I recently discussed how company insider buying is significant, but that investors need to be able to differentiate between meaningful buys and lesser ones. Sometimes, buying can appear to be meaningful, but other transactions might counteract it … or at least muddy the waters enough to make investment decisions difficult.
Such is the case at Tiffany & Co. (NYSE:TIF), where large corporate insider purchases have occurred simultaneously against a wave of insider sales.
During the month of April, six different insiders sold large numbers of TIF shares. Had these been automatic, routine sales made regardless of price or company performance, they would be less significant. However, most of these were direct sales made on the open market. There are some additional option exercises, which could either mean the insider thought it best to take profits, or the options could have been expiring soon.
Here is the list of recent TIF insider sales:
I have mentioned before that when one insider sells stock, it usually is insignificant because it could be for a myriad of reasons other than the company’s performance. However, when several insiders are selling at the same time, it often indicates a general feeling among them that the stock price is either fully valued or about to decline. So it would be logical, given the heavy insider selling, to assume that Tiffany’s stock price has about run its course.
But then, what are we to make of a number of heavy share purchases recently made by Qatar Investment Authority, the sovereign wealth fund of the state of Qatar, one of the richest areas of the world? Take a look at its recent buying spree of Tiffany stock:
While Qatar Investment Authority was buying throughout March and April at much lower prices, on April 29 — 11 days after the selling — it purchased roughly $20 million worth at a price some $3 higher. It must have known about the recent selling, but obviously that wasn’t a deterrent. Qatar is gradually building a large position of company ownership of TIF via its shares, possibly for reasons completely unrelated to the current stock price.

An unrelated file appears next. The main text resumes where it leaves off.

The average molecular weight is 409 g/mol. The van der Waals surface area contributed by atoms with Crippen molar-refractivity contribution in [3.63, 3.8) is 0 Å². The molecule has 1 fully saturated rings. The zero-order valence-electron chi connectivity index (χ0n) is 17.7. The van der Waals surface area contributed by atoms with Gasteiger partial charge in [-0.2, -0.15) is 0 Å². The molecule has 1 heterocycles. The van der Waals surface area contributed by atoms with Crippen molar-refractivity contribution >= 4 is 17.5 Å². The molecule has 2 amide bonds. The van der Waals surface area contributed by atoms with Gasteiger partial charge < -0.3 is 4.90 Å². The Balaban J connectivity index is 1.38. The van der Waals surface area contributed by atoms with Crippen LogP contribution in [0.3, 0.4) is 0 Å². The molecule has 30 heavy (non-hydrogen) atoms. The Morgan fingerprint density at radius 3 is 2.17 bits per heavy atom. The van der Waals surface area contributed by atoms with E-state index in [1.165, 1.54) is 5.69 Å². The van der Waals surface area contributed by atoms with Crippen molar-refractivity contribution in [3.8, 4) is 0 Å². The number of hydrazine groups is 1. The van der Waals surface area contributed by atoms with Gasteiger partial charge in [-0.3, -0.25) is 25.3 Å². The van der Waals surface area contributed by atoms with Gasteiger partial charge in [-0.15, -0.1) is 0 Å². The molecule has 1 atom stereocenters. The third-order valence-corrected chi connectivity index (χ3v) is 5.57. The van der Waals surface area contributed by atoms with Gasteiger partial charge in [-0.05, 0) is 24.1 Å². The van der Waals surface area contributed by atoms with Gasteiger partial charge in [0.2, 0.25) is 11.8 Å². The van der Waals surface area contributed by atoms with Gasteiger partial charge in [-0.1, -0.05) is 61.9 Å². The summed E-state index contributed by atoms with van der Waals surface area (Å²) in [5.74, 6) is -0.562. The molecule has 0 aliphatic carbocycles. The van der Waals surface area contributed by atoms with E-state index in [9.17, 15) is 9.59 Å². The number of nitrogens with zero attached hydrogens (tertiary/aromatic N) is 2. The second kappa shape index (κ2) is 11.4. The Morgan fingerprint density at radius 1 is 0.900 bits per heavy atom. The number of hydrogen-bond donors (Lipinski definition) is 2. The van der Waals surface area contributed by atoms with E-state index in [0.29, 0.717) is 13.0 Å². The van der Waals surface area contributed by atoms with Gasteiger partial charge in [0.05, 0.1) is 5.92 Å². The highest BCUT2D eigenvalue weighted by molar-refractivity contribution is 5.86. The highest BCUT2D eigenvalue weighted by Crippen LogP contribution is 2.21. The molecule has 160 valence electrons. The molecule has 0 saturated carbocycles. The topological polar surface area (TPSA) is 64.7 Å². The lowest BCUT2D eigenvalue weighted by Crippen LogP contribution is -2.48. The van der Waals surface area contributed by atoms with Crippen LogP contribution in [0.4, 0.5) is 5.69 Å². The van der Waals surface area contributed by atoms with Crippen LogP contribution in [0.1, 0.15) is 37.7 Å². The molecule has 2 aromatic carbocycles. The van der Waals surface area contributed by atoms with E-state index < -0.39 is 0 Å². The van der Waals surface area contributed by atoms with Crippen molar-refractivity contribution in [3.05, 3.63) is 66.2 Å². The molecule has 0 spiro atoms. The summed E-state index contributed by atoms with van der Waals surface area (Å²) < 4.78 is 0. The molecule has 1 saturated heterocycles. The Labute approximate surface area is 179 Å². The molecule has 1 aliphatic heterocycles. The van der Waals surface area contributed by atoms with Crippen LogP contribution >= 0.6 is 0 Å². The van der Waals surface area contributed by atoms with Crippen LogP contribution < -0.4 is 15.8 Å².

Click to Enlarge As for TIF stock, the accompanying chart shows the run-up in price from $56 to $75 over the past six months — a 34% increase. It is not uncommon for company insiders to begin to take some profits following this kind of price appreciation. What is unusual is for insiders to make a large purchase at such a juncture.
Given the conflicting insider transactions, what should an investor do?
The most logical answer is if you already own TIF and have a nice profit, consider tightening your stops, or buying an intermediate-length PUT to protect against a decline. After a significant run-up in price, if the insiders are paring down their positions, perhaps you should as well.
But if you do not already own TIF, the simplest answer is to do nothing. Despite the purchases by Qatar, I would not be a buyer, nor would I be shorting or buying puts against it.
When the situation is murky and contradictory, the most prudent thing for investors to do is to look for other stocks whose current outlook is clearer. There are too many other stocks out there to warrant risking your hard-earned capital on TIF after a 35% run-up and amid a slew of confusing insider transactions.
As of this writing, Ethan Roberts did not hold a position in any of the aforementioned securities. His special report How to Profit From Insider Buying in 2013 — which includes 5 stock picks with significant insider buying activity right now, as well as tips on how to use insider trading to your advantage — can be purchased here.